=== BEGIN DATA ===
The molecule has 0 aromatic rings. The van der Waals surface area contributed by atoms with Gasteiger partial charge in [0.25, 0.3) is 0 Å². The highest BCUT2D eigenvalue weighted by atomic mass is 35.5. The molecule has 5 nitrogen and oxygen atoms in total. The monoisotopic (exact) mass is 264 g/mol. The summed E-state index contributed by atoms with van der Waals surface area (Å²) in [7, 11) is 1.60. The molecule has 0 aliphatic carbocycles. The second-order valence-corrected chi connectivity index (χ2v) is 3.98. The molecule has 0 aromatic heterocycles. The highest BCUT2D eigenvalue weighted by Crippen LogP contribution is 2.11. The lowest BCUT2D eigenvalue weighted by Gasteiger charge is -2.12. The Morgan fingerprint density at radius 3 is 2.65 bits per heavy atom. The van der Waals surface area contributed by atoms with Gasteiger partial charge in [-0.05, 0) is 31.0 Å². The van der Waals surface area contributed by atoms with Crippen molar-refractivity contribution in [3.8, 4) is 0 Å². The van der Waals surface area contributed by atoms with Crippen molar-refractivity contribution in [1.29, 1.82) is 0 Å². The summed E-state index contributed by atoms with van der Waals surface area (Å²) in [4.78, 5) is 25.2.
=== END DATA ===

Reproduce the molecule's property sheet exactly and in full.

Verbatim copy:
The molecule has 0 aromatic rings. The van der Waals surface area contributed by atoms with Gasteiger partial charge in [0.25, 0.3) is 0 Å². The highest BCUT2D eigenvalue weighted by atomic mass is 35.5. The molecule has 5 nitrogen and oxygen atoms in total. The monoisotopic (exact) mass is 264 g/mol. The summed E-state index contributed by atoms with van der Waals surface area (Å²) in [7, 11) is 1.60. The molecule has 0 aliphatic carbocycles. The second-order valence-corrected chi connectivity index (χ2v) is 3.98. The molecule has 0 aromatic heterocycles. The highest BCUT2D eigenvalue weighted by Crippen LogP contribution is 2.11. The lowest BCUT2D eigenvalue weighted by Gasteiger charge is -2.12. The Morgan fingerprint density at radius 3 is 2.65 bits per heavy atom. The van der Waals surface area contributed by atoms with Gasteiger partial charge in [-0.05, 0) is 31.0 Å². The van der Waals surface area contributed by atoms with Crippen molar-refractivity contribution in [3.8, 4) is 0 Å². The van der Waals surface area contributed by atoms with Crippen molar-refractivity contribution in [1.29, 1.82) is 0 Å². The summed E-state index contributed by atoms with van der Waals surface area (Å²) in [4.78, 5) is 25.2.